The disclosures by Edward Snowden over the past year have raised the public’s awareness about the U.S. Government’s surveillance tactics and capabilities to defend our nation against another 9/11 magnitude attack. There is much emotion both positive and negative around this topic, and admittedly there is much positive debate. However, the further we are from the memory of the events of September 11, the less we seem to believe that the measures and technologies we created and put in place to detect and identify potential terrorist activity are as necessary as we believed they were on September 12, 2001. Next month will be the 13th anniversary of the attacks on New York, Washington, DC, and the heroic efforts of those on Flight 93 that prevented a third attack from hitting its target.
Since that fateful day in September, there have been significant improvements in our intelligence and law enforcement capabilities. Having literally grown up in law enforcement and security over the past 35 years, it is hard for me to believe that the investigative methods we used back in the 1970s have evolved to the technological capabilities we have today. As a young investigator, I was told to read and memorize O’Hara’s Fundamentals of Criminal Investigation. At that time, countless interviews, checking laundry marks and other mundane techniques were the mainstay of police work. Surveillance was performed by putting people on the street and watching from parked cars and vans disguised at Bell Telephone service vehicles with portholes cut out for still cameras. Those entering the law enforcement or security fields as young police or security professionals take for granted the investigative techniques we couldn’t even imagine 30 years ago. Information sharing was limited only to those who you knew or with whom you had a close connection – there was no such thing as intelligence information shared across jurisdictions by fusion centers.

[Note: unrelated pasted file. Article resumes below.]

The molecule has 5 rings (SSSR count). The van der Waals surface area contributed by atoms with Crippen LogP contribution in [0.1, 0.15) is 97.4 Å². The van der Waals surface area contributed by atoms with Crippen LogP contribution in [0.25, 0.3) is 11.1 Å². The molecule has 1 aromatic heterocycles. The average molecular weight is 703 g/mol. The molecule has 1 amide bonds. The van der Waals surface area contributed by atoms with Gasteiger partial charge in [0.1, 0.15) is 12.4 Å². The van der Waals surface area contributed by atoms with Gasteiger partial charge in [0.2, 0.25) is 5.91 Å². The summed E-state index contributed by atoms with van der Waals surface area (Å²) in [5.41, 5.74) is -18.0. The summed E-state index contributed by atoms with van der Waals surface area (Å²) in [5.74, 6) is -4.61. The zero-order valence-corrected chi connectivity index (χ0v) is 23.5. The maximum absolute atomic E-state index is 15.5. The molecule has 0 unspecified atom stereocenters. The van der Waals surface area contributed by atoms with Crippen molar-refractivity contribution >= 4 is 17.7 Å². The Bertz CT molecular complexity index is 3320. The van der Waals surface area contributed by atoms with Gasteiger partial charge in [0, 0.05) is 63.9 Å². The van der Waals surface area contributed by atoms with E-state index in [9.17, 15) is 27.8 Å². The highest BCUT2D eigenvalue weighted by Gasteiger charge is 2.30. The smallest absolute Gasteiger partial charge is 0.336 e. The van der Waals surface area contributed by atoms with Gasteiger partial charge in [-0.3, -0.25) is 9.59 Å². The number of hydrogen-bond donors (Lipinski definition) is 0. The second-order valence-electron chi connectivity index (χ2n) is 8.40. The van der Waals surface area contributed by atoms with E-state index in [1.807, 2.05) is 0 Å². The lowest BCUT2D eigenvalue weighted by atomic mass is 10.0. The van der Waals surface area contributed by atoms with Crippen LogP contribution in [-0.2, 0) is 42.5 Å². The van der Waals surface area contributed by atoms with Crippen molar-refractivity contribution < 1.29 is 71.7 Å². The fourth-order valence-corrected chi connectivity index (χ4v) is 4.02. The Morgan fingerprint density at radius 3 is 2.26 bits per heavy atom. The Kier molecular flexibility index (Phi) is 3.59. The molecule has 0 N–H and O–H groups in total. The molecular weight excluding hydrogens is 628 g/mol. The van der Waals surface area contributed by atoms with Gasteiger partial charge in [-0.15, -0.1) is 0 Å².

Today, as Snowden has revealed, we have powerful surveillance capabilities. We can correlate information collected from disparate sources in a matter of seconds to uncover connections we would have never identified before an event takes place. Cameras and sensors are ubiquitous, and the Internet has opened up troves of information that would have previously taken months, if not longer to uncover. We have overcome many of the barriers we had to sharing information among police at the local, state and federal levels. We have developed new concepts of information sharing and partnerships that bring the resources and capabilities of the private sector to be leveraged by the public sector. Private-public partnerships are bringing citizens and businesses into a closer cooperative relationship with law enforcement all with the goal of creating a safer nation in which to live. Private sector surveillance systems are routinely shared with the police to allow more data fusion and domain awareness to keep our streets safe while keeping costs low. We still have a long way to go but in looking back over the decades, we have come along way. Most assuredly we give up elements of our privacy with an increased use of technology. We do that routinely when we are shopping online or the local grocery store. If we put aside the emotional discussion about privacy and focus on the fact that our society is continually threatened by groups and individuals intent on destroying our way of life, we would have a better appreciation for the technologies and the efforts they support to keep us safe.
Technology develops at a pace that is virtually impossible for our law enforcement and security agencies to maintain. However, terrorists and criminals manage to adapt technological change to leverage its advantages to increase the effectiveness and lethality of their acts. We have to ensure that we allow those that we expect to keep us secure and safe to have the same advantages. Snowden’s leaks have done significant damage to our operational capabilities and have only helped the very terrorists and criminals we are trying to stop.
As a “Plank-holder” of the Department of Homeland Security, when the 9/11 attacks were fresh in our minds and the threat of another attack seemed imminent, we vowed that we would never let that happen again. We cannot let the headlines resulting from an act of treason diminish our resolve to stop another 9/11. We need to keep the memory of how we felt on September 12, 2001, in our minds and know our enemies will never stop trying to attack us on our own turf and we can never let that happen again.
About the Author: Bob Liscouski is CEO and co-founder of Axio Global LLC, an innovative enterprise cyber risk management firm focused on protecting and preserving the value of companies that are essential to our global economy by providing complete cyber risk mitigation and transfer solutions. He is the former Assistant Secretary for Infrastructure Protection for DHS.